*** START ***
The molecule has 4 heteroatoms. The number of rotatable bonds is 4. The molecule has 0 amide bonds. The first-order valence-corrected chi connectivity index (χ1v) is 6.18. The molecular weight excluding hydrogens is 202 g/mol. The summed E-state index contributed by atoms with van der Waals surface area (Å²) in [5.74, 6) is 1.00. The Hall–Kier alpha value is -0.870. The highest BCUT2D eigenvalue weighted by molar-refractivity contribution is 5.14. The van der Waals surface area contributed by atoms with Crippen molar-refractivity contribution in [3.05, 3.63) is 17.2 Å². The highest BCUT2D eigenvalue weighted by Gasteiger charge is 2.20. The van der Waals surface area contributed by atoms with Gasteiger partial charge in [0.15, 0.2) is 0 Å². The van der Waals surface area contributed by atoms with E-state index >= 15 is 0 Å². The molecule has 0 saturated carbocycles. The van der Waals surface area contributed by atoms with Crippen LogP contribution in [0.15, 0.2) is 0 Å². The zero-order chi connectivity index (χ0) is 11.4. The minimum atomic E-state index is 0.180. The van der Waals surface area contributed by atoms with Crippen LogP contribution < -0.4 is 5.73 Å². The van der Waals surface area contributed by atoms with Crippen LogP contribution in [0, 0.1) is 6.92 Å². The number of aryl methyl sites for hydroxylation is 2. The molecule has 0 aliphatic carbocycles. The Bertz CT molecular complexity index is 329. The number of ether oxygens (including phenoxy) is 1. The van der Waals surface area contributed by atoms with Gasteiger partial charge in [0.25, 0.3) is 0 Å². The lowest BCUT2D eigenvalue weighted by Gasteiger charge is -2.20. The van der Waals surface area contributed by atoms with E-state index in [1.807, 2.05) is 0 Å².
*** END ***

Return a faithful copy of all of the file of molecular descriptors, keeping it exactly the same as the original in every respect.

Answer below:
The molecule has 4 heteroatoms. The number of rotatable bonds is 4. The molecule has 0 amide bonds. The first-order valence-corrected chi connectivity index (χ1v) is 6.18. The molecular weight excluding hydrogens is 202 g/mol. The summed E-state index contributed by atoms with van der Waals surface area (Å²) in [5.74, 6) is 1.00. The Hall–Kier alpha value is -0.870. The highest BCUT2D eigenvalue weighted by molar-refractivity contribution is 5.14. The van der Waals surface area contributed by atoms with Crippen molar-refractivity contribution in [3.05, 3.63) is 17.2 Å². The highest BCUT2D eigenvalue weighted by Gasteiger charge is 2.20. The van der Waals surface area contributed by atoms with Gasteiger partial charge in [0.15, 0.2) is 0 Å². The van der Waals surface area contributed by atoms with E-state index >= 15 is 0 Å². The molecule has 0 saturated carbocycles. The van der Waals surface area contributed by atoms with Crippen LogP contribution in [0.15, 0.2) is 0 Å². The zero-order chi connectivity index (χ0) is 11.4. The minimum atomic E-state index is 0.180. The van der Waals surface area contributed by atoms with Crippen LogP contribution < -0.4 is 5.73 Å². The van der Waals surface area contributed by atoms with Crippen LogP contribution in [0, 0.1) is 6.92 Å². The number of aryl methyl sites for hydroxylation is 2. The molecule has 0 aliphatic carbocycles. The Bertz CT molecular complexity index is 329. The number of ether oxygens (including phenoxy) is 1. The van der Waals surface area contributed by atoms with Gasteiger partial charge in [0.25, 0.3) is 0 Å². The lowest BCUT2D eigenvalue weighted by Gasteiger charge is -2.20. The van der Waals surface area contributed by atoms with E-state index in [1.807, 2.05) is 0 Å².